Bill & Melinda Gates Foundation

How India is moving the needle on TB

January 08, 2015
Tuberculosis (TB) came out of the shadows recently, when India’s most celebrated superstar Amitabh Bachchan announced in his new role as TB Ambassador, that he was a TB survivor. Even though TB afflicts more than two million Indians each year, high social stigma means that such public admissions are rare. Last month, one of India’s most popular TV shows, Satyamev Jayate, devoted an entire episode on TB bringing unprecedented public and political attention to the disease with shocking patient stories of neglect, systemic delays and rising drug resistance.

 

You may watch the entire episode here.

TB has remained India’s neglected health crisis for almost two decades, but is no longer. India’s last Minister of Health changed this when at the Union Lung Conference, he called for a renewed mission to fight TB in India. He described the mission as one that would focus on engaging and empowering communities, addressing the social dimensions of TB such as poverty and nutrition; and creating partnerships between the public sector and the vast unregulated private sector to ensure that every patient has access to free accurate diagnosis and appropriate treatment.  India’s new leadership on this disease, was met with much applause globally.

India’s commitment to comprehensively address TB is already evident in new strategies being implemented at the state levels. These include innovative public–private partnership models in places varying from Mumbai, India’s business center, to Patna, the capital city of the state of Bihar, and even Mehsana, the home district in Gujarat of Prime Minister Narendra Modi. These strategies are showing encouraging results and could transform the way India’s diagnoses and treats TB. In these projects, private providers use mobile phones to call a contact center to notify TB cases and ensure that patients receive free and appropriate treatment through e-vouchers.  In just the first few months, over 3000 patients have been diagnosed and put on treatment through these initiatives. These innovative strategies are bringing previously-unreported privately-treated TB patients into the light of public health services, where care and adherence can be monitored.  These emerging models reflect the kind of efforts needed to control TB in India, and are expected to reduce patient costs, improve support and adherence, and consequently improve treatment outcomes.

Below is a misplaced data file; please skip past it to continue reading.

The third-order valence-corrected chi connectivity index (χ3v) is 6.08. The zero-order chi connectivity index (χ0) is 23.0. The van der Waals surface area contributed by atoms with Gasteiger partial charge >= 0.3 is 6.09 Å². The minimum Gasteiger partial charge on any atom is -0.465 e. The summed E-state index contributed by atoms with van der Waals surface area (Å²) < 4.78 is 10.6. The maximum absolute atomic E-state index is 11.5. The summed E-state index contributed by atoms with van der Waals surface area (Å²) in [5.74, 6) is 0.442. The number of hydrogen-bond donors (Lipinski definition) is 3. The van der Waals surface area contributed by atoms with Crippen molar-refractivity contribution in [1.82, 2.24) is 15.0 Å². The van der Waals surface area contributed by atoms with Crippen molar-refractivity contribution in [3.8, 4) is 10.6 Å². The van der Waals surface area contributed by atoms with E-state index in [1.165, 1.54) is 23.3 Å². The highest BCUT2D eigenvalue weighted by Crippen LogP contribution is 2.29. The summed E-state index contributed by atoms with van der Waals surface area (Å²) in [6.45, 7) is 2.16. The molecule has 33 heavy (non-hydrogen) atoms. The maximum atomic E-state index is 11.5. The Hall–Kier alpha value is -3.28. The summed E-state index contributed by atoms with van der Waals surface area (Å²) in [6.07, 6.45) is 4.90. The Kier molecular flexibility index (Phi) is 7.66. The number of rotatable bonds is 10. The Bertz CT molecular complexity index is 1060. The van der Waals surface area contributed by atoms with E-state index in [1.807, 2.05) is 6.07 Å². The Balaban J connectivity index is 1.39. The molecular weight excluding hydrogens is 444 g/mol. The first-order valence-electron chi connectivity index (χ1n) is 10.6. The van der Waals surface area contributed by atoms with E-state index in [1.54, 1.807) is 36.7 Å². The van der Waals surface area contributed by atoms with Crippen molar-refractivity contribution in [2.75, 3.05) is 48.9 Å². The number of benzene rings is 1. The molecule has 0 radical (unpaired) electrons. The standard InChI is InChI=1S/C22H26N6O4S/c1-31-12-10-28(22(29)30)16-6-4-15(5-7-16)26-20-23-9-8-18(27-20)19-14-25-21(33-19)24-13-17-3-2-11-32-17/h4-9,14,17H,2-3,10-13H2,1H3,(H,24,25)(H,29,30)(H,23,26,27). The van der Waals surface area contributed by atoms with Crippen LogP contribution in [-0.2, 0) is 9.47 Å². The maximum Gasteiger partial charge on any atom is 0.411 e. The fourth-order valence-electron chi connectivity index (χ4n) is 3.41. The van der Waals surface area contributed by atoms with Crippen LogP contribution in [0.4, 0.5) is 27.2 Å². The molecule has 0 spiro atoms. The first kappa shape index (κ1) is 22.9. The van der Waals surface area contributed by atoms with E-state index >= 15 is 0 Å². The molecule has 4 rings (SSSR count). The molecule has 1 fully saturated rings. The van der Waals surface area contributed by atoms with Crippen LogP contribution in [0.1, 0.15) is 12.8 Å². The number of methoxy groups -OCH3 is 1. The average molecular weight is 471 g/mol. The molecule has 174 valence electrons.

The increased public attention, political commitment, and innovative solutions are generating much optimism and momentum around controlling TB in India. It’s increasingly possible that the bold vision and promises being made may finally get the support needed to make them real. This would be very good news for TB patients in India and also TB control globally. 


 
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